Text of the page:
The dangers of writing about terrorism and terrorist groups, most especially al-Qa’ida, are twofold. The first is that the field is so inundated with punditry and scholarship on the subject that new entrants easily can be lost in the noise; the second is that in order to avoid being lost in the noise the temptation is strong to exaggerate claims and to assert over-strenuously the importance of one’s conclusions.
Thank you to H-Diplo for publishing this exchange and to Max Abrahms for taking the time to read and respond to my article. My main regret with Abrahms’s response has to do less with any of our potential disagreements that he outlines, but rather the fact that he does not engage with many of the main arguments and almost all of evidence in the original article, on which I am sure he has some valuable opinions. I will therefore first briefly summarize these main points for those who have not read the article and would benefit from understanding its context and key takeaways. I will then engage with each of Abrahms’s points directly, noting some suggested steps forward along the way.
Leadership targeting has become the cornerstone of American counterterrorism policy. Since 2004, the number of strikes carried out by unmanned aerial vehicles has increased dramatically. In 2010 alone the United States carried out 118 drones strikes, 70 in 2011, and 24 in the first six months of 2012. In the past two months, the U.S. has intensified its use of drone strikes against militant targets in both Yemen and Pakistan. In May of this year, drones strikes killed 11 suspected al Qaeda militants in Yemen. Over the course of three days in June, 27 suspected militants were killed in drone strikes in North Waziristan, Pakistan. Al Qaeda’s deputy leader Abu Yahya al-Libi, reportedly was killed in one of those attacks. I mention these examples to highlight the continued relevance of the debate over the effectiveness of targeting terrorist leaders. Patrick Johnston and Bryan Price have contributed to the debate through two rigorous and insightful pieces on the effectiveness of killing and capturing terrorist and insurgent leaders. These two pieces examine, in different ways, the effectiveness of leadership decapitation on the lifespan and organizational activity of terrorist groups and insurgent organizations. Price looks at whether decapitation affects terrorist groups’ duration. He finds that decapitation increases the mortality rate of terrorist organizations. Johnston focuses on the outcomes and dynamics of counterinsurgency campaigns and shows that decapitating insurgent organizations increases the chance of war termination and government victory and lessens the intensity and frequency of insurgent violence. There are significant differences between the two studies in terms of data, analysis, and theory, yet both authors conclude that decapitation can be an effective tool in counterterrorism and counterinsurgency policies. In the remainder of this review, I will summarize their respective arguments and then discuss some of the strengths and weaknesses of each article.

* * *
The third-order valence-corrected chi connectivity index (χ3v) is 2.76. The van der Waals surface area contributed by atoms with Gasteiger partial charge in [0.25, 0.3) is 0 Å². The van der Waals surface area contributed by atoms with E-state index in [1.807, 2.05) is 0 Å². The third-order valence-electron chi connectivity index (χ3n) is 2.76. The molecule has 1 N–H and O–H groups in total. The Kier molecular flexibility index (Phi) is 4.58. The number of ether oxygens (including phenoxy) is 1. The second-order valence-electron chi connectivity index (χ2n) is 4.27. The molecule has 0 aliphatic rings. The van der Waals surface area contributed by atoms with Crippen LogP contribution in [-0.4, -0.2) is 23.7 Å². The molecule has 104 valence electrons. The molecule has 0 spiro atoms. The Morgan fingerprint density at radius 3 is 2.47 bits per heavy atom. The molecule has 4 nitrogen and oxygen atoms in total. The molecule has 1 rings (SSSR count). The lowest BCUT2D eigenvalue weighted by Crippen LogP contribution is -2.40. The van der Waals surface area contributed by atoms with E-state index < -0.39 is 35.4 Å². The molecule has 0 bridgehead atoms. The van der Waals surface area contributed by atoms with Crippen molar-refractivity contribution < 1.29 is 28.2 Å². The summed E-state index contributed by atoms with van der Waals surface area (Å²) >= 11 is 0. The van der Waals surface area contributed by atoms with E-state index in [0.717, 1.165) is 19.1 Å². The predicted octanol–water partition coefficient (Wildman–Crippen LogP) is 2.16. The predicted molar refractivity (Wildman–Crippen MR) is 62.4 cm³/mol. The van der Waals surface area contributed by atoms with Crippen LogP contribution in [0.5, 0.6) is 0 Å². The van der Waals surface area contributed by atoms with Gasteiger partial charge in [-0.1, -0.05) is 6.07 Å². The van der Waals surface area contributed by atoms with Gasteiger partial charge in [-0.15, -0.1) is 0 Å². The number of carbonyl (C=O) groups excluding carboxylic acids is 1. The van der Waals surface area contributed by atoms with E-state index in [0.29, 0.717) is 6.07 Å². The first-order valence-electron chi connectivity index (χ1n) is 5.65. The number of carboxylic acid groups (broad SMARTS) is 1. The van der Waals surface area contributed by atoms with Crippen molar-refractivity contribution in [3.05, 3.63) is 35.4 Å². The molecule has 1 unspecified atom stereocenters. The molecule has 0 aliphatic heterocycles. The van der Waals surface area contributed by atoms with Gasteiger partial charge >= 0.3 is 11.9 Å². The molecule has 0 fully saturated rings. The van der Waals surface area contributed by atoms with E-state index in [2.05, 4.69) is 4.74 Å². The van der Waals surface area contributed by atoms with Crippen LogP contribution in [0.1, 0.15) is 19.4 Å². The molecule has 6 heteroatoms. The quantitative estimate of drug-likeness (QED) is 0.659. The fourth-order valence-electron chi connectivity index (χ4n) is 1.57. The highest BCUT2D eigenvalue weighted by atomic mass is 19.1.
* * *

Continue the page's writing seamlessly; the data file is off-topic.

Robert Pape and James Feldman in Cutting the Fuse: The Explosion of Global Suicide Terrorism and How to Stop It build on Pape’s earlier work, Dying to Win: The Strategic Logic of Suicide Terrorism. This volume is designed to further develop the earlier argument in Dying to Win that the occurrence of suicide terrorism is overwhelmingly explained by a foreign occupation in a particular region, and that ultimately the removal of foreign troops, when possible, will limit the number of suicide terrorist attacks. The book consists of two analytic chapters laying out the basic theories and arguments, eight chapters with valuable case studies (Sri Lanka, Iraq, Afghanistan, Pakistan, Al Qaeda, Lebanon, Israel/Palestine, Chechnya), and a concluding chapter. In the analytical chapters the authors reaffirm what we already know—that suicide terrorism is not uniquely related to religious groups. Those who continue to believe this popular misconception need to be disabused. They also note that suicide attacks are directed against democracies rather than non-democratic states. The eight country studies provide important information for scholars and students and are quite valuable. These chapters are also used to promote the basic idea that suicide terrorism is linked to foreign occupations broadly defined.
International crises often give rise to commissions designed to assess the origins of the crises and to generate reforms that might improve American foreign and defense policies. Jordan Tama’s exceptional study assesses the impact of fifty-one Congressional and Executive commissions established between 1961 and 2006 that focused on issues of national security and terrorism.
A little more than a decade ago, the world’s leading academic experts on terrorism could be gathered in a not very large conference room to discuss the state of the field. As a relatively junior researcher at the United States Institute of Peace at the time, I was in such a room several times. The gathered experts rued the lack of attention most academics paid to the phenomenon of terrorism. Mainstream political science of the time was wedded to understanding the actions of states. With the exception of a few pioneers such as Martha Crenshaw and David Rapoport, the view of many was that terrorism was properly seen as the province of diplomats, intelligence operatives and abnormal psychologists.